The Most Influential White Americans in Black America
1 year ago
A look at the White Americans who have had the greatest impact Black American lives
While there have already been tongue in cheek lists featuring the white Americans perceived as the most “down” with black folks, Loop21.com has decided to put together a list of the white Americans who have genuinely had the greatest impact on the lives of black Americans in the last century. Some played key roles in altering America’s laws to end legalized racial inequality, while others have helped increase the cultural influence of black Americans through the arts and entertainment, but all have made significant contributions to the black experience in America, whether they know it or not. (And in some cases, whether we want to admit it or not.)
ARTS AND ENTERTAINMENT
1) Grace Mirabella (1930-the present) and Anna Wintour, (1949-the present) Fashion Editors
In 1974 Grace Mirabella became the first editor at American VOGUE to break the cover color barrier when African-American model Beverly Johnson graced the fashion bible’s cover. Mirabella’s successor Anna Wintour, one of the most powerful women in fashion in the world, has since overseen a number of covers featuring a diverse array of black women, among them Oprah Winfrey and First Lady Michelle Obama. Wintour also made history by featuring black women on the cover of the magazine’s September issue, first placing supermodel Naomi Campbell on the cover in 1988 (which Wintour has admitted sparked controversy) and later placing Halle Berry on the cover in 2010. Wintour is also credited with helping to establish black editors Andre Leon Talley and Edward Enninful as two of the most influential people in an industry not known for its diversity.
2) Rick Rubin, (1963- the present) Music producer and Executive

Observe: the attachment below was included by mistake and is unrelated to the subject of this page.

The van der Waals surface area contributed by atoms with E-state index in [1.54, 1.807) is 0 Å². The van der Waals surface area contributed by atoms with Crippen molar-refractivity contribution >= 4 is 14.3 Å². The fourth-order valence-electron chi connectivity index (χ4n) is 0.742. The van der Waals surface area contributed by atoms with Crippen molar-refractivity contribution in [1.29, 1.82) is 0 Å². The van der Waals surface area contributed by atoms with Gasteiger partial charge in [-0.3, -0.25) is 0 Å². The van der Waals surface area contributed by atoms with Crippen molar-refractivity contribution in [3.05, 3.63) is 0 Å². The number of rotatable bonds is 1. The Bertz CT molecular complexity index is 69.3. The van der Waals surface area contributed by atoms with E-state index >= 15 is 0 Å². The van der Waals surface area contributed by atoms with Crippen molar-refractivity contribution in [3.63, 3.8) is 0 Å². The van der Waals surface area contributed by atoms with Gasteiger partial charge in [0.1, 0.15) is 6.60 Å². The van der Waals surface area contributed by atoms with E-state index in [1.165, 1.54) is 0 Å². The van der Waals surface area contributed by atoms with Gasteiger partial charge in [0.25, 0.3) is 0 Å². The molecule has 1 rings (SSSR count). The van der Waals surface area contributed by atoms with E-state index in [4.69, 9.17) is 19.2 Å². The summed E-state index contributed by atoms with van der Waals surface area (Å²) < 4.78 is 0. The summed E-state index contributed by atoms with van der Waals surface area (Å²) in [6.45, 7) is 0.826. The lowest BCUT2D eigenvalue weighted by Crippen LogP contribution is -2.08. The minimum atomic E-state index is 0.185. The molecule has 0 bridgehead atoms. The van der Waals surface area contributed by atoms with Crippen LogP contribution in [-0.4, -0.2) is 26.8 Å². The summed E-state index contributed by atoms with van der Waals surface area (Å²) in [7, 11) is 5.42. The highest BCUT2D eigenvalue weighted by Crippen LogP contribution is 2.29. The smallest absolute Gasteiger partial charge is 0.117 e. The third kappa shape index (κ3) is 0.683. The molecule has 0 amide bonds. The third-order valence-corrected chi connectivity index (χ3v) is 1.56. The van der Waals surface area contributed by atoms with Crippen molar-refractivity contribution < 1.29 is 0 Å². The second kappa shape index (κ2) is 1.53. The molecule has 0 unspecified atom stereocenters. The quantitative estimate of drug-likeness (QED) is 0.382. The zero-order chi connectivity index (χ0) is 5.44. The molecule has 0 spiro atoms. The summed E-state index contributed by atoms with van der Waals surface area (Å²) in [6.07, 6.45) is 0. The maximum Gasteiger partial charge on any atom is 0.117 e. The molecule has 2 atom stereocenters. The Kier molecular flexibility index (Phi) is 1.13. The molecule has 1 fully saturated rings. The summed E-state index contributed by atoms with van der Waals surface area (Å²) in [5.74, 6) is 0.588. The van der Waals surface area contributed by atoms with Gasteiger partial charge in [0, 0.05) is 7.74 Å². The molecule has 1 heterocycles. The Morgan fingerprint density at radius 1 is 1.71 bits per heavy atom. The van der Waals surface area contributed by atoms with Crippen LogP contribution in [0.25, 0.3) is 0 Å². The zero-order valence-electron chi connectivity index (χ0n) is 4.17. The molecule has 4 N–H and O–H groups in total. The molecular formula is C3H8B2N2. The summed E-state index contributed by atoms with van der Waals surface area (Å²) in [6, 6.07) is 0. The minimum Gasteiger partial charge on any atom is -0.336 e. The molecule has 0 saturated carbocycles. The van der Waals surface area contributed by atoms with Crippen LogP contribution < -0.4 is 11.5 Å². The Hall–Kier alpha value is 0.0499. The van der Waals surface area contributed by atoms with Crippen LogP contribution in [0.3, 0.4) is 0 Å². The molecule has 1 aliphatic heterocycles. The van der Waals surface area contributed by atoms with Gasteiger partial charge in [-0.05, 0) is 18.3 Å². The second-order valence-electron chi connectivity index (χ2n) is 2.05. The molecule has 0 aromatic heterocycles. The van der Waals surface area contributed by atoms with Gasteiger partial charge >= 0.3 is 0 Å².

Though the name Russell Simmons is practically synonymous with Def Jam, Rubin originally conceptualized the label. After meeting Simmons during his college years, the two embarked upon one of music’s most successful partnerships and one of hip-hop’s most important. Rubin is credited with taking hip-hop mainstream, thanks to a friend suggesting the collaboration between Run D.M.C. and Aerosmith which became the classic “Walk this Way,” a defining moment in hip hop and music. Rubin has since become one of the most influential producers in the history of music working with artists as diverse as Johnny Cash and the Beastie Boys, landing him a spot on TIME’s “100 Most Influential People in the World” list.
3) Brandon Tartikoff, Television Executive (1949-1997)
During his tenure as head of Entertainment at NBC in the 1980’s, Tartikoff spearheaded such landmark programming as “The Cosby Show” and “A Different World,” programs that to this day are credited with forever changing the image of black Americans in mainstream culture. “The Cosby Show” is even credited with laying the groundwork for the eventual election of President Obama.
4) The Rolling Stones, rock band (Active: 1962-the present)
Like many white artists of that era, (including their contemporaries, the Beatles), the Rolling Stones’ early work consisted primarily of songs originally recorded by black artists which they subsequently introduced to mainstream white audiences. The band’s first single was a cover of Chuck Berry’s “Come on,” while the group’s first hit was a cover of “It’s all over now,” by Bobby and Shirley Womack. But unlike some of the other non-black artists of that era, the Stones have remained loyal and vocal champions of the black artists that influenced their work and success, among them Muddy Waters and Little Walter.
5) Jim Stewart and Estelle Axton, Founders of STAX Records (Founded: 1957) AND Leonard and Phil Chess, Executives at Chess Records (Active: 1950-1975)
Unbeknownst to many in the early days of Rock N’ Roll the primary competitors to MOTOWN (the legendary record label that gave us the Supremes and the Temptations) were record labels run by white Americans. Stax Records is credited with making stars out of such black music legends as Otis Redding and Isaac Hayes while Chess Records was responsible for providing platforms for some of the most influential artists in the history of music, among them Etta James and Chuck Berry.